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Tax planning for gift certificates, layaways and store credits.

During the holiday season many retailers saw an increase in sales of gift certificates and layaways. These "advance payments" are often received in one fiscal year, with final sales or redemptions not occurring until a subsequent year. In addition, some retailers will issue store "credits" (in lieu of cash refunds) for returned merchandise. Attention should be given to the tax opportunities that exist to defer income recognition and sales tax on these transactions to a later year.

For income tax purposes, these cash receipts generally must be reported no later than when they are reported as income in the company's financial statements. Reporting these receipts as sales in the financials prior to actual fulfillment produces the worst tax results from a cash flow standpoint. It causes the full amount of the cash payments, with no deduction or reserve for the cost of goods, to be taxable. This rule applies even though there may be certificates, deposits or store credits that go unredeemed or unapplied for many years. In addition, many states require that sales tax be reported and paid for the period in which the sale is reported on the books.

Companies that treat receipts as deposits (i.e., as liabilities for financial statement purposes) can defer reporting taxable income for up to two years. In addition, if advance payments remain unfulfilled after two years, the company may be allowed a deduction for estimated cost of goods sold at that time. This income tax deferral is available both to companies whose financial accounting method is already in place as well as to those willing to change. Those companies wishing to change their financial statement reporting in order to obtain the tax benefits should apply for an appropriate letter ruling from the Service to ensure the result. An IRS ruling can generally be obtained within six months. For state income tax purposes, most states would follow the Service's position.

The sales tax treatment of advance receipts varies from state to state. In some states, sales tax collection and reporting will be deferred based on the deferral of income in the financials. Others do not require sales tax until a final sale of goods actually occurs. From an administrative or systems viewpoint, a change conforming financial statement sales with those reported on sales tax returns would be the simplest approach.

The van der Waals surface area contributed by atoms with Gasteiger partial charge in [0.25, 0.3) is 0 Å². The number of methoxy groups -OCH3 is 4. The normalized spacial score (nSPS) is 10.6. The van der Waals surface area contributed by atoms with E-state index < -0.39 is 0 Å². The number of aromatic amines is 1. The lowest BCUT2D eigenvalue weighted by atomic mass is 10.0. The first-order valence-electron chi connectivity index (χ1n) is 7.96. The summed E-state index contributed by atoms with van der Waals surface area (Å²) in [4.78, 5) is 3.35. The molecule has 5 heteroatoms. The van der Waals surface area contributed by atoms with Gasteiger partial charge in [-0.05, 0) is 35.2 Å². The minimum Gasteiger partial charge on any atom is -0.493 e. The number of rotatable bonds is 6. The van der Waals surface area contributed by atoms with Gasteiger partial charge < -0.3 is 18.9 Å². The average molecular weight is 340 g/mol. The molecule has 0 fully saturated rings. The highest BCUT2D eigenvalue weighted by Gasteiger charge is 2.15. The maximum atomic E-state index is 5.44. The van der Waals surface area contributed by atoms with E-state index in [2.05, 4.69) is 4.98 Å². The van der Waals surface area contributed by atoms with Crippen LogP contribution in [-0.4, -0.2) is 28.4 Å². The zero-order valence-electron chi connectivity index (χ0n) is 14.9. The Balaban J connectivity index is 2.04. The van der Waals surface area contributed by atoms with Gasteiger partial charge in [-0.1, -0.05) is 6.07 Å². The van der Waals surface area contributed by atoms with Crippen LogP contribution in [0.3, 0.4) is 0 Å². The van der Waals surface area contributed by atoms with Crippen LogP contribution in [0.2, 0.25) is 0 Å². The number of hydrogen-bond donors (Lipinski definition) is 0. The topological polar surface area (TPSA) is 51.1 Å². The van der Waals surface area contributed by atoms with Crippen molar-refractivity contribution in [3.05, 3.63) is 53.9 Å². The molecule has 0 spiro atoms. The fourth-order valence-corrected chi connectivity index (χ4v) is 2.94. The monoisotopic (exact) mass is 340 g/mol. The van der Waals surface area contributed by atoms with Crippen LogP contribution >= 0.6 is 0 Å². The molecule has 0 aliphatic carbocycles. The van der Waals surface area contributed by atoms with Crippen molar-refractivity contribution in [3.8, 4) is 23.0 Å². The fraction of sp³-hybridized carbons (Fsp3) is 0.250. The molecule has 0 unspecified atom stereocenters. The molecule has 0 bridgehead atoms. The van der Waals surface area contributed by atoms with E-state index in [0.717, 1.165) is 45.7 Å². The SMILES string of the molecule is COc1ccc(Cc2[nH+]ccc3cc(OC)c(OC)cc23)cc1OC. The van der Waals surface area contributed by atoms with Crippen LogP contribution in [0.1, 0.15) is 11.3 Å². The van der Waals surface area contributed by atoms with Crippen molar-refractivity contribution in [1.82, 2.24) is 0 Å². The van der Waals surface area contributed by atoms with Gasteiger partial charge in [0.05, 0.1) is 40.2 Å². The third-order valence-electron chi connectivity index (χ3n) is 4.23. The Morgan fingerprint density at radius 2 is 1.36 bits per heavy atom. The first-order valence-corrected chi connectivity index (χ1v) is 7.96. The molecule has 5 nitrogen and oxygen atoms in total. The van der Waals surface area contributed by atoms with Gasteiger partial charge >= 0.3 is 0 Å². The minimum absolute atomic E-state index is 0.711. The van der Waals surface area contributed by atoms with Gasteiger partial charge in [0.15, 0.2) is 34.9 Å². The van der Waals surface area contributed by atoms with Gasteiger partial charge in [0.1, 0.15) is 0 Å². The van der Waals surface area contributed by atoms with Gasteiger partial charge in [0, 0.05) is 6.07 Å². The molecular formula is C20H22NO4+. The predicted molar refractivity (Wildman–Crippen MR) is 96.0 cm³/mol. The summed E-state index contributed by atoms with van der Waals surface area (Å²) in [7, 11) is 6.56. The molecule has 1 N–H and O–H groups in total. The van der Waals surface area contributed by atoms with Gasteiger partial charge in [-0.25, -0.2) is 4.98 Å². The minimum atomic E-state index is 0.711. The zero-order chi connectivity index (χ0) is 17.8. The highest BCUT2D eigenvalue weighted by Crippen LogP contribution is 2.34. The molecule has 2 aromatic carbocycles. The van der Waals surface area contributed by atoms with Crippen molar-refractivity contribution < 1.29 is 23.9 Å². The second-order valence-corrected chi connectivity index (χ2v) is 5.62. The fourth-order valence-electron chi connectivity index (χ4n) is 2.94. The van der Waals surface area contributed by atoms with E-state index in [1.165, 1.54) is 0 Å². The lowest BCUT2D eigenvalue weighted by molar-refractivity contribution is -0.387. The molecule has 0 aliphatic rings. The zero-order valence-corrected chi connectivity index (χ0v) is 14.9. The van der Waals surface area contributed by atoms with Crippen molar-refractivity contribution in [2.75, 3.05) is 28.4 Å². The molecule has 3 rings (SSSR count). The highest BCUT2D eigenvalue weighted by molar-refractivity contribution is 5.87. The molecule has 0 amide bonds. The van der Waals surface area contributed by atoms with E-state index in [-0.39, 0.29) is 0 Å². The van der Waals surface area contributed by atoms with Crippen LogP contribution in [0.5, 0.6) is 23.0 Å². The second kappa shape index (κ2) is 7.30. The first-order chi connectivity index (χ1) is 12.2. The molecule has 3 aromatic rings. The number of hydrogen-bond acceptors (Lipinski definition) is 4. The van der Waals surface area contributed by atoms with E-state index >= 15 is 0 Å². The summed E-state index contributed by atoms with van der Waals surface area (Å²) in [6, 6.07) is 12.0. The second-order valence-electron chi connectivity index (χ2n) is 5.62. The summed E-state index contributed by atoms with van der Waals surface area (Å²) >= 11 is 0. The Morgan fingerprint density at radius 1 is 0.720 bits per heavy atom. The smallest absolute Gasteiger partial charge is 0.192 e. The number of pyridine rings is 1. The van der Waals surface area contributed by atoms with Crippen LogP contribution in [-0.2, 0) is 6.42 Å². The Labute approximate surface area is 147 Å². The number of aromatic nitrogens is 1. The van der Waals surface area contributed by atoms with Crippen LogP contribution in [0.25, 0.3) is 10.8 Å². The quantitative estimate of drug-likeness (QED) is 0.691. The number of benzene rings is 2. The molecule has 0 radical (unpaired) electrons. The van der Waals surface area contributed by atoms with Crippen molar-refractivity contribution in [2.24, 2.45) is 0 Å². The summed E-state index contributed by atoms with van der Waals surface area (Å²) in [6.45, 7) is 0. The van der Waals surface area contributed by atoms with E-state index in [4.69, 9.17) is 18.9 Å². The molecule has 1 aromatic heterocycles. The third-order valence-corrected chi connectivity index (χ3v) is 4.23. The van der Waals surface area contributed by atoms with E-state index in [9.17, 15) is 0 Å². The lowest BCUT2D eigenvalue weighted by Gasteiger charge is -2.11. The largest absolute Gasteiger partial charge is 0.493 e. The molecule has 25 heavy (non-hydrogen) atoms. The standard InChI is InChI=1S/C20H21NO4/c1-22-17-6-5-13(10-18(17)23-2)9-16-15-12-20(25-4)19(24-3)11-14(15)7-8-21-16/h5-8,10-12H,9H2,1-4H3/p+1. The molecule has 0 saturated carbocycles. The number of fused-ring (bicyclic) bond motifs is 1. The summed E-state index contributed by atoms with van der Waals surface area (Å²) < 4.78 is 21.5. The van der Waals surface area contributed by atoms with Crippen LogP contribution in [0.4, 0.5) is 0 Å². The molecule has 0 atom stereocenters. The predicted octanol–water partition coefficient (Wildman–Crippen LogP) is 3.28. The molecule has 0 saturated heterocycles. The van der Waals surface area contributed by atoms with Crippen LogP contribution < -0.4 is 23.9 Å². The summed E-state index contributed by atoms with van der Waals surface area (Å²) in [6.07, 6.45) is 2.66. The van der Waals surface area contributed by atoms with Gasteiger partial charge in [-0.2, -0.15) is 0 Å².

Gift certificates, layaway deposits and store credits may also create significant liabilities if state escheat law requirements are not met. Many state laws provide that cash or property held for a customer will revert to the state if unclaimed for a certain period of time. These laws vary from state to state both as to when different types of property escheat and interim reporting responsibilities.

For example, in New York, gift certificates escheat to the state after five years, whereas consumer credit balances escheat after only three. A report must be filed with New York State on February 15 for all consumer credit balances unclaimed as of December 31 of the prior year, and a report must be filed on March 10 for all other items unclaimed as of December 31 of the prior year.

As a final point, for those companies that have recognized gift certificates and layaways as income, a tax deduction should be available when escheat payments are made to a particular state.
COPYRIGHT 1992 American Institute of CPA's
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Copyright 1992, Gale Group. All rights reserved. Gale Group is a Thomson Corporation Company.

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Author:Abahoonie, Edward J.
Publication:The Tax Adviser
Date:Apr 1, 1992
Words:554
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